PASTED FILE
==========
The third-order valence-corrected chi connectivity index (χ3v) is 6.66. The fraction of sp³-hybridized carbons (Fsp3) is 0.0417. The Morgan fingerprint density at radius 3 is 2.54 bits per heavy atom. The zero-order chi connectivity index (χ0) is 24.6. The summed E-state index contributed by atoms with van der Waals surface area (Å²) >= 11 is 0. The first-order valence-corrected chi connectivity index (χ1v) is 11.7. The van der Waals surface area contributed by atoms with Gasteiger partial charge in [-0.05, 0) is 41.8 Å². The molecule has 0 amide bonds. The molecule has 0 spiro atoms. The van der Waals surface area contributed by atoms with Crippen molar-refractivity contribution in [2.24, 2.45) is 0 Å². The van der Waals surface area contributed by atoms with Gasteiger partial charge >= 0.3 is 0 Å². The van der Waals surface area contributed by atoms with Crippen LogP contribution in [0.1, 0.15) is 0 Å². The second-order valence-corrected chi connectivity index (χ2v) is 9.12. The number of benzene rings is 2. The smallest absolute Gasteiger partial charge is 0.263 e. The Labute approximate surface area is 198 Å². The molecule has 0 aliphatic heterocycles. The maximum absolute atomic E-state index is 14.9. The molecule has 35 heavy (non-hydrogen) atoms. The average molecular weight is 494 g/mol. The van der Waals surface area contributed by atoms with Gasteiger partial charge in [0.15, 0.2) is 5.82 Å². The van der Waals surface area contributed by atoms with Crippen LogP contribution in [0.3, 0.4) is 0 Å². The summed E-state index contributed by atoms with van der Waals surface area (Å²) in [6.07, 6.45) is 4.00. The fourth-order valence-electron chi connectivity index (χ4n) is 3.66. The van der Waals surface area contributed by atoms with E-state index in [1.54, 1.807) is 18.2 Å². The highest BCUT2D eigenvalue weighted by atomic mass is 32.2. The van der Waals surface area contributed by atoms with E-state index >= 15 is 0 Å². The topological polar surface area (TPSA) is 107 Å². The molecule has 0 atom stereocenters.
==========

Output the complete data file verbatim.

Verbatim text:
The third-order valence-corrected chi connectivity index (χ3v) is 6.66. The fraction of sp³-hybridized carbons (Fsp3) is 0.0417. The Morgan fingerprint density at radius 3 is 2.54 bits per heavy atom. The zero-order chi connectivity index (χ0) is 24.6. The summed E-state index contributed by atoms with van der Waals surface area (Å²) >= 11 is 0. The first-order valence-corrected chi connectivity index (χ1v) is 11.7. The van der Waals surface area contributed by atoms with Gasteiger partial charge in [-0.05, 0) is 41.8 Å². The molecule has 0 amide bonds. The molecule has 0 spiro atoms. The van der Waals surface area contributed by atoms with Crippen molar-refractivity contribution in [2.24, 2.45) is 0 Å². The van der Waals surface area contributed by atoms with Gasteiger partial charge >= 0.3 is 0 Å². The van der Waals surface area contributed by atoms with Crippen LogP contribution in [0.1, 0.15) is 0 Å². The second-order valence-corrected chi connectivity index (χ2v) is 9.12. The number of benzene rings is 2. The smallest absolute Gasteiger partial charge is 0.263 e. The Labute approximate surface area is 198 Å². The molecule has 0 aliphatic heterocycles. The maximum absolute atomic E-state index is 14.9. The molecule has 35 heavy (non-hydrogen) atoms. The average molecular weight is 494 g/mol. The van der Waals surface area contributed by atoms with Gasteiger partial charge in [0.15, 0.2) is 5.82 Å². The van der Waals surface area contributed by atoms with Crippen LogP contribution in [0.3, 0.4) is 0 Å². The summed E-state index contributed by atoms with van der Waals surface area (Å²) in [6.07, 6.45) is 4.00. The fourth-order valence-electron chi connectivity index (χ4n) is 3.66. The van der Waals surface area contributed by atoms with E-state index in [1.54, 1.807) is 18.2 Å². The highest BCUT2D eigenvalue weighted by atomic mass is 32.2. The van der Waals surface area contributed by atoms with E-state index >= 15 is 0 Å². The topological polar surface area (TPSA) is 107 Å². The molecule has 0 atom stereocenters.